Photographing Shadow And Light: Inside The Dramatic Lighting Techniques And Creative Vision Of Portrait Photographer Joey L.
Photographing Shadow and Light starts with Joey’s overall philosophy and basic approach, then goes behind the scenes at more than 15 shoots, from personal fine art projects in Africa, India, and Brooklyn, New York, to commercial shoots for the Jonas Brothers, 50 Cent, and more. For each shoot, readers learn how Joey visualized the concept, formed meaningful connections with his subjects, and, most important, “built” his signature dramatic lighting effects, one light at a time. The result is a comprehensive guide to contemporary portraiture from a photographer on the cutting edge of the field.
Featuring more than 85 stunning portraits and a foreword by Strobist.com’s David Hobby, this book offers photographers an insider’s guide to creating more dramatic photos.—Liner notes supplied by the publisher.
Many how-to lighting and posing books come across our desk, but this one stood out with its comprehensive discussion of how numerous exciting images were made. Throughout this 176-page book Joey L. brings his work to life and along the way teaches numerous valuable lessons in seeing, setups, and lighting. We chose this excerpt as a prime example of what the book has to offer.—Editor
Panic At The Disco
This editorial shoot for Alternative Press magazine is a great example of a fast-moving session in which I needed to work quickly and move my subjects from one predesigned setup to another. I designed three lighting configurations for three different rooms in the house. As we were shooting in one room, my crew would be setting up in another. When we’d switch to that room, they’d break down the setup in the room in which we just shot, and then set up the third configuration so we could move seamlessly into it when we were ready.
There wasn’t an art director from the magazine on set, but there was a manager from the band’s label, which actually funded half the shoot because they knew it would produce good press for the band. Still, I had a good amount of artistic freedom on this project since the label is primarily interested in upholding the band’s image and promoting its brand. Beyond that, I was free to try a few different things and create my own looks, as long as they synched with the band’s style. The band favors vintage fashion, so we chose a location that worked with this style. A cohesiveness between their style and the location was important to these images. Also, I wanted to include painterly lighting effects with an almost regal feel.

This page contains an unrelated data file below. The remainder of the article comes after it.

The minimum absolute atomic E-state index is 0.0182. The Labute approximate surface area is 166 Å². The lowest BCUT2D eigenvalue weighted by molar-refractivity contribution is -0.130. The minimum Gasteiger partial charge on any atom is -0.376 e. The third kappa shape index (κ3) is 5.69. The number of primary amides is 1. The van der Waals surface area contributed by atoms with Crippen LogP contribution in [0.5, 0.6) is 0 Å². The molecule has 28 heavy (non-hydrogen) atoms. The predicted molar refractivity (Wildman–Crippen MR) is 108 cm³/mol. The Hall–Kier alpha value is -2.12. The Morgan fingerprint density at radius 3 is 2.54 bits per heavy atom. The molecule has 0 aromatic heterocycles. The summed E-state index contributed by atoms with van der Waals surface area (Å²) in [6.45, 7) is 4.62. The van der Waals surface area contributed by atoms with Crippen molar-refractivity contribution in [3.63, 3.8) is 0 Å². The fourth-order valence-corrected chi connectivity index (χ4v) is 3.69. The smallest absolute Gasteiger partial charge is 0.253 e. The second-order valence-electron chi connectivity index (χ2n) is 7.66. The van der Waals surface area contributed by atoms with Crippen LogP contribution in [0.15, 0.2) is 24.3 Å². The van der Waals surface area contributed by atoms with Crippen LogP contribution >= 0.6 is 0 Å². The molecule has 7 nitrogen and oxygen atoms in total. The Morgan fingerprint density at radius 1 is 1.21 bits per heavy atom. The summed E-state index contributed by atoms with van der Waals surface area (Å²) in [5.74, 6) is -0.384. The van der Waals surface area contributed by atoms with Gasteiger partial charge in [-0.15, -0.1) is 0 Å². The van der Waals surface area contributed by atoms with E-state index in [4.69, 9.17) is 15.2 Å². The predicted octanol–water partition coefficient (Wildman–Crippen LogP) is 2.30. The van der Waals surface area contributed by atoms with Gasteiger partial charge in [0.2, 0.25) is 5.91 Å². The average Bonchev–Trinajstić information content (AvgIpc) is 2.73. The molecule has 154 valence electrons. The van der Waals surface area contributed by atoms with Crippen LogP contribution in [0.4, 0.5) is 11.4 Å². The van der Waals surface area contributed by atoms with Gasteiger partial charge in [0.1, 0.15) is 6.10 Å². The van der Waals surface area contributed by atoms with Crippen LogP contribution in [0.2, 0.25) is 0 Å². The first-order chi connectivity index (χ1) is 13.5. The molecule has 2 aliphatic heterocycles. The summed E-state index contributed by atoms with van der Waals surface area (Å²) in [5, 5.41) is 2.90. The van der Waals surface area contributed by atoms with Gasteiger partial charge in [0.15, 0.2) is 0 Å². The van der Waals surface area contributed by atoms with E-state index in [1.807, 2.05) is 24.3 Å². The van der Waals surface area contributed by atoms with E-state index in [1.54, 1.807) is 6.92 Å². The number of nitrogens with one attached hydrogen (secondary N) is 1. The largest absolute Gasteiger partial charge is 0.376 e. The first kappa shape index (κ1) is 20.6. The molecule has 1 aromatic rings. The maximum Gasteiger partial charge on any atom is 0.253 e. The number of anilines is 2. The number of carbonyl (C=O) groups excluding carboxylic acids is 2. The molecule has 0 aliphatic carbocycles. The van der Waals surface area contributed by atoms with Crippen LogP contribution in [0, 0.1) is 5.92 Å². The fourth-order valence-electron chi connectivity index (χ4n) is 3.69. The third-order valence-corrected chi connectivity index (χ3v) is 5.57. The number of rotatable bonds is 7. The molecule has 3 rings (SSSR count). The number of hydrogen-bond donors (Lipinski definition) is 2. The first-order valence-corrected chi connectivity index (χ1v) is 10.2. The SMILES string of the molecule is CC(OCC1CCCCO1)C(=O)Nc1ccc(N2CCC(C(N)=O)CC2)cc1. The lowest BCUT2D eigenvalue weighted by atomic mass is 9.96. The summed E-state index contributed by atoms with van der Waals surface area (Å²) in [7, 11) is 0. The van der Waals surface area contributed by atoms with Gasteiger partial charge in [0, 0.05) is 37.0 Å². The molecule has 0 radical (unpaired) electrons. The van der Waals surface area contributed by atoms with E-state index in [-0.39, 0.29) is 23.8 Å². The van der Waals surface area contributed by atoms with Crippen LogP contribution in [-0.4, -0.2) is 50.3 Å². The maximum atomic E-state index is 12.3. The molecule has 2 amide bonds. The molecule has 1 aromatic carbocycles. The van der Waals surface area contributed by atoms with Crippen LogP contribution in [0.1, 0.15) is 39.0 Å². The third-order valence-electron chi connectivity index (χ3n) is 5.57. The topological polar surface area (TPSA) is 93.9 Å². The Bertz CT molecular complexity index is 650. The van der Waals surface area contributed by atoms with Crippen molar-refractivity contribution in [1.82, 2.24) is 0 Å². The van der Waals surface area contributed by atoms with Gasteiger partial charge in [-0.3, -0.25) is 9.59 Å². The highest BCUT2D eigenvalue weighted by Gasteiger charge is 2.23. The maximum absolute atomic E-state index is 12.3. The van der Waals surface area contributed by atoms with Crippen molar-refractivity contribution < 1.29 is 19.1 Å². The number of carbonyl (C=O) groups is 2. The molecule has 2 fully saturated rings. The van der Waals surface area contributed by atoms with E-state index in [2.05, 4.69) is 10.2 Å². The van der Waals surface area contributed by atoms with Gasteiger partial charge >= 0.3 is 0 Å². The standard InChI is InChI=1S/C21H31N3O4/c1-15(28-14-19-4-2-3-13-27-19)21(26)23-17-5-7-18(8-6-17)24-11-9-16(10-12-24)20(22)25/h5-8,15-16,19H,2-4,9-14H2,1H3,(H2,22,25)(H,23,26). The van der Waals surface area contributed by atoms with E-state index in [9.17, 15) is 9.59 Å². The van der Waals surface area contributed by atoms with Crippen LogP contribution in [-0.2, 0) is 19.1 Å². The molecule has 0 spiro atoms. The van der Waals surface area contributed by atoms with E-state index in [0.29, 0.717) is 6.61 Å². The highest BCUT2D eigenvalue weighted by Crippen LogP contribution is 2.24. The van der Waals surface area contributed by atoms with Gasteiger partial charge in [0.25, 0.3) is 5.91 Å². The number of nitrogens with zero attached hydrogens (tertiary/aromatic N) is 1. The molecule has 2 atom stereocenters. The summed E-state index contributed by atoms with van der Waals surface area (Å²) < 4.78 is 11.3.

Making It Happen
We staged the shoot in a 120-year-old house near Los Angeles, which I found through a location directory. Location directories are very handy tools for photographers who need a specific look from their settings. These online directories contain a wide assortment of spots that location scouts have previewed for film, television, and advertising projects. They can give you an inside look at dozens of otherwise hidden locations without spending hundreds of hours scouting them out yourself.
I chose this location because it had a vintage feel that matches Panic at the Disco’s style. The house also had an eclectic design, with each room looking different from the next and providing a variety of shooting options.
Panic has a stylist who travels with the band and chooses their clothing for appearances and promotional projects, including this photo shoot. During the shoot, I would tell her what the next shot would be, show her the room and the setup, and she would dress them accordingly. It’s important to advise the stylists on commercial shoots, so the subjects’ clothing coordinates with the scenes and doesn’t ruin the feel of the images. For example, in a dark and somber shot, like the Panic image in the red room, if one of the band members had been wearing a bright white shirt, the image probably wouldn’t have worked.
For the backlit image I lay down on the ground with my camera set up on a splayed-out tripod in the doorway of the room. Aiming up at the band from this low angle, I framed the shot to show the top half of the bed frame and the band members from about the knees up. The band was standing inside the bed frame (there was no mattress or box springs), so I could shoot through the metal frame without any significant obstruction to my subjects or the window light behind them.